The Diamond Bananas, also known as Ethan Williams, left, Bengimin Ambrosian, Nickolas Ambrosian and Robert Minden of Seward Middle School, prepare their catapult for the Mind A-Mazes challenge at Soldotna Prep School in Soldotna, Alaska on Saturday, October 14, 2017. Their device had to shoot a rubber ball into a wastebasket from different distances. (Photo by Kat Sorensen/Peninsula Clarion)

The Diamond Bananas, also known as Ethan Williams, left, Bengimin Ambrosian, Nickolas Ambrosian and Robert Minden of Seward Middle School, prepare their catapult for the Mind A-Mazes challenge at Soldotna Prep School in Soldotna, Alaska on Saturday, October 14, 2017. Their device had to shoot a rubber ball into a wastebasket from different distances. (Photo by Kat Sorensen/Peninsula Clarion)

Crazy catapults at Mind A-Mazes

  • By KAT SORENSEN
  • Sunday, October 15, 2017 8:38pm
  • News

The rules were not simple, in fact there is a whole blog dedicated to the rules for the Mind A-Mazes problem solving competition on Saturday at Soldotna Prep School.

Fifty-one teams from across the peninsula worked for weeks to create “Crazy Catapults,” which required the teams to create a device that would catapult a ball into the target area, a school wastepaper basket.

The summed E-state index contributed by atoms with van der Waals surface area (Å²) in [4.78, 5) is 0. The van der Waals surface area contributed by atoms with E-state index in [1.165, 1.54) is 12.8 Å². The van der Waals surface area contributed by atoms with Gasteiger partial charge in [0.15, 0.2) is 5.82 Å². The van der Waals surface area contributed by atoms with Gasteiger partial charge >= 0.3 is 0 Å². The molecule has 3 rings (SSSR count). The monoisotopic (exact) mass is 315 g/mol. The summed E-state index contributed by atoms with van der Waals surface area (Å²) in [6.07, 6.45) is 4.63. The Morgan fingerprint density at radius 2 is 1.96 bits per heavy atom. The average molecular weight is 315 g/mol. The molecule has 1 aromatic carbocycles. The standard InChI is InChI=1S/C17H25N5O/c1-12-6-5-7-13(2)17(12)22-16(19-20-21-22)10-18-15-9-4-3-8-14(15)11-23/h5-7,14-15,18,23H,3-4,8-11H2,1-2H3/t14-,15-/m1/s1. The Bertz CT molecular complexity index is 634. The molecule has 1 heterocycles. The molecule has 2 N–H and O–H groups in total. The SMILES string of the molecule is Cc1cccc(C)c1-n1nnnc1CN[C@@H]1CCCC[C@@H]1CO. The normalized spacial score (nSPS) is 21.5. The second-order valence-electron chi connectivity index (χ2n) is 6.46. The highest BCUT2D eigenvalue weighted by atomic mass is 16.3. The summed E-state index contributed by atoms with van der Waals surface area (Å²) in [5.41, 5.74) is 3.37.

The yearly challenged is created and held by Quest, the Kenai Peninsula Borough School District’s talented and gifted program and engages students by presenting them with a hands on engineering problem.

The competition tested student’s problem solving skills by asking groups of three to four students to design, construct, calibrate and set off the device with the goal of shooting a hollow, rubber ball into a wastebasket at varying distances. Teams couldn’t spend more than $15 on their devices and the entire device had to fit within the confines of one cubic meter.

“We want to give a big thank you to all the parents, teachers and coaches who helped with everything going in to today,” said Brian Bailey, a Quest teacher at Nikiski Middle-High School who helped organize the event.

Students spent weeks honing their devices and on competition day they travelled to Soldotna Prep to put their creations to the test.

“We have 51 teams registered from around the peninsula,” said Brian Bailey, who helped organize the event. “We have three teams from Hope that managed to get thorugh an accident at Summit Lake and even two teams from Susan B. English in Seldovia.”

The teams from Hope were smart to wait through the traffic, since the Hope School brought home the big prize.

Liam Bureau and his team from Hope School catapulted the competition, sinking baskets as far as 11 feet while the packed gym cheered.

Reach Kat Sorensen at kat.sorensen@peninsulaclarion.com

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